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NCJRS Abstract

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NCJ Number: 147924 Find in a Library
Journal: Police Journal  Volume:67  Issue:1  Dated:(January-March 1994)  Pages:39-45
Author(s): S Sen
Date Published: 1994
Page Count: 7
Type: Survey
Format: Article
Language: English
Country: United Kingdom
Annotation: In a recent report, Amnesty International listed 415 deaths resulting from torture and other encounters with the police in India. The Indian Ministry of Home Affairs responded by saying that many of the instances of human rights violations included in the report remained unsubstantiated.
Abstract: India is a signatory of the Universal Declaration of Human Rights; its constitution also accords recognition to fundamental human rights and civil liberties. However, there are violations of human rights that take place at the hands of police, including custodial rape, custodial death, use of third-degree methods to extract confessions, and excesses committed during searches. Violations of human rights occur most frequently in cases involving people belonging to poor and disadvantaged groups. Allegations of police violence are most commonly leveled in the Punjab and Kashmir, areas which are affected by terrorist violence. Police operating in those areas are given wide powers of arrest, search without warrant, and shoot-to-kill; these powers are sometimes exceeded. When a government uses draconian measures to suppress terrorism, it runs the risk of depriving citizens of human rights and losing its own legitimacy and base of public support.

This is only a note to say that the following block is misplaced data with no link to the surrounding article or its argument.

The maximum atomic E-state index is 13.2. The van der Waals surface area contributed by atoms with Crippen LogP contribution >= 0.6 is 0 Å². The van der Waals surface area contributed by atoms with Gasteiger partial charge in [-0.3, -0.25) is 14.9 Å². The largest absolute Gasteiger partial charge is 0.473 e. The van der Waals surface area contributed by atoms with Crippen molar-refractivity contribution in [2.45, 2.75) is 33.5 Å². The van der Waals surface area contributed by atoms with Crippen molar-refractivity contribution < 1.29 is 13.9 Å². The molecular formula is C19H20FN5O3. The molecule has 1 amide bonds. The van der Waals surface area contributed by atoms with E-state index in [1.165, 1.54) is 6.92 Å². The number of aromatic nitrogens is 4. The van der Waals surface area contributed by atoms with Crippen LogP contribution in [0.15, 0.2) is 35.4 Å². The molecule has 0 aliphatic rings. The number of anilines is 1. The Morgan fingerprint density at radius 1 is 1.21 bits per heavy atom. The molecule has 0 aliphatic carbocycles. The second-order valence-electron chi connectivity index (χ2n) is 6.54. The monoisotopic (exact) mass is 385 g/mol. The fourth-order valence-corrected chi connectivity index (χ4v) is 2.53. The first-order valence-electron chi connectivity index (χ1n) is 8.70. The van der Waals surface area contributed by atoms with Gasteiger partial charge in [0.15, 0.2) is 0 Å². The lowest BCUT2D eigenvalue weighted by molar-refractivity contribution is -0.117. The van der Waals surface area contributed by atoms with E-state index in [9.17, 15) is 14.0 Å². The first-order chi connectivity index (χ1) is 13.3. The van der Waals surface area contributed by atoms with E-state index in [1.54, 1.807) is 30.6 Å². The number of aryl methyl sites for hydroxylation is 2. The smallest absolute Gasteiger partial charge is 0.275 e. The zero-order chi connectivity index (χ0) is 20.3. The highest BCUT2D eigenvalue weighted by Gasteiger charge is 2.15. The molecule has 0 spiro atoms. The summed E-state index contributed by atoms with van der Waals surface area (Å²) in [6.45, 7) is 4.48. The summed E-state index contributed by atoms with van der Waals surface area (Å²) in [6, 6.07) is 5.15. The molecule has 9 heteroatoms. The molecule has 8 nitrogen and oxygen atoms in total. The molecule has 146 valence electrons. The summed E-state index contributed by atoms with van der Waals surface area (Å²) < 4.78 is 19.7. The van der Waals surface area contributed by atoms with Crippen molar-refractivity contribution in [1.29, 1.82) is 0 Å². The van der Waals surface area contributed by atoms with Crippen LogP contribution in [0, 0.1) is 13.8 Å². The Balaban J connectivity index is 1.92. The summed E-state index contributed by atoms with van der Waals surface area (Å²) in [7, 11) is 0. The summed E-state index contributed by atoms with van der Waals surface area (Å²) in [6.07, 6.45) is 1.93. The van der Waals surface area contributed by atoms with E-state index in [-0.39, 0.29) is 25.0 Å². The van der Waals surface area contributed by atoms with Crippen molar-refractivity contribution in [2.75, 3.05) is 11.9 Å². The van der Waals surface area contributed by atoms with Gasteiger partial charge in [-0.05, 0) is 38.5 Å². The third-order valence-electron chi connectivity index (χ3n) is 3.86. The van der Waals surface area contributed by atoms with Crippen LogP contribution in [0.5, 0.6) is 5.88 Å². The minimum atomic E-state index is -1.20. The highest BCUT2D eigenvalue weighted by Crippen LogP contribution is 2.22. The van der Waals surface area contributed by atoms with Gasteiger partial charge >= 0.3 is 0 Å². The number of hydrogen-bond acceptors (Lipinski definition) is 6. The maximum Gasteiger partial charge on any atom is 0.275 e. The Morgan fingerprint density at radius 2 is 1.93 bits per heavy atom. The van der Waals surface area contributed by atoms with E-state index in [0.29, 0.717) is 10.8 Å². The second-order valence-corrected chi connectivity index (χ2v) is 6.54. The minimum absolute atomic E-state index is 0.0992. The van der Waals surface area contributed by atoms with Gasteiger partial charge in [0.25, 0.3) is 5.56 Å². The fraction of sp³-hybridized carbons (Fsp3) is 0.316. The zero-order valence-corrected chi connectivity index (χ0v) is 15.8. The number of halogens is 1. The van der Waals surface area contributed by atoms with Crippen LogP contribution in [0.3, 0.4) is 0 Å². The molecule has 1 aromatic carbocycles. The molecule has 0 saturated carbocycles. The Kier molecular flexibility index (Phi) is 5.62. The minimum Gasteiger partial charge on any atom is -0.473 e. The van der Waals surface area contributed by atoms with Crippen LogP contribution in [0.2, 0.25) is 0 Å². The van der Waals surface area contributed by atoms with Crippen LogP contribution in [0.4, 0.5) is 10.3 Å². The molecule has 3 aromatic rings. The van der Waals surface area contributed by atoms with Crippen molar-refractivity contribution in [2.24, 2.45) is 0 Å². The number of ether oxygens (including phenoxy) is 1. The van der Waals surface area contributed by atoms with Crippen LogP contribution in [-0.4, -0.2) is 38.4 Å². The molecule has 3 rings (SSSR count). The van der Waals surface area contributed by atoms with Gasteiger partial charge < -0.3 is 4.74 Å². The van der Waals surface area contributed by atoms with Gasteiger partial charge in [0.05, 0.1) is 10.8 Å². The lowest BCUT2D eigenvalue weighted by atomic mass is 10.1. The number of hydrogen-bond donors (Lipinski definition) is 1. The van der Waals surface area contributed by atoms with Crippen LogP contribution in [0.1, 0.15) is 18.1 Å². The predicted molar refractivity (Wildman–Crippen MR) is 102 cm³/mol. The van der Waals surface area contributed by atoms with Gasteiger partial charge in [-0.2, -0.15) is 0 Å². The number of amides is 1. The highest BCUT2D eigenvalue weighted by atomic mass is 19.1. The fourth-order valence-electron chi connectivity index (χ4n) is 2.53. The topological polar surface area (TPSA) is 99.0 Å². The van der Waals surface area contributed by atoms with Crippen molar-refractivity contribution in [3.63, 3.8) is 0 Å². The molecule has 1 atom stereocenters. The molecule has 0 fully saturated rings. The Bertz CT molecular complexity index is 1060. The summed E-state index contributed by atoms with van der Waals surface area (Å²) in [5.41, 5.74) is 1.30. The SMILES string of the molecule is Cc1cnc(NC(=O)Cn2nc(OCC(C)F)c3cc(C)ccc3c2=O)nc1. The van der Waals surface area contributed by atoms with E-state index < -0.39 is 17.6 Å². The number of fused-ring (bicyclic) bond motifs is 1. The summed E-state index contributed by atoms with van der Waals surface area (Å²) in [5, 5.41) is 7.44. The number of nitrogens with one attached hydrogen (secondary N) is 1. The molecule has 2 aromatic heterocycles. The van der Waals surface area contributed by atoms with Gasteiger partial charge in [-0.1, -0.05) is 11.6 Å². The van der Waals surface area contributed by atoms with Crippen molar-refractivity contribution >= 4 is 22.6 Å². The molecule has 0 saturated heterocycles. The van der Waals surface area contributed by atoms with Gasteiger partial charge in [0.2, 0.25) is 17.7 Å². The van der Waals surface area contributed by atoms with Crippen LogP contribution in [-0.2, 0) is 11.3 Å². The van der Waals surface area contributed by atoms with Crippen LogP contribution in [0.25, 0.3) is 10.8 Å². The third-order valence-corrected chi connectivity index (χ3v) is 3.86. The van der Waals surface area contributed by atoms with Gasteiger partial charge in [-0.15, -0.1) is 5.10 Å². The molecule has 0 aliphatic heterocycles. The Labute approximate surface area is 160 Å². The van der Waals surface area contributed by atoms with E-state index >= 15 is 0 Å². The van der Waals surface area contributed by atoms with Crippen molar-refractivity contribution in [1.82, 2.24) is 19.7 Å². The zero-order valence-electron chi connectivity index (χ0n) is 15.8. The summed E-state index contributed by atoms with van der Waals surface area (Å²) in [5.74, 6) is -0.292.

Main Term(s): Criminology
Index Term(s): Amnesty International; Counter-terrorism tactics; Foreign police; Human rights violations; India
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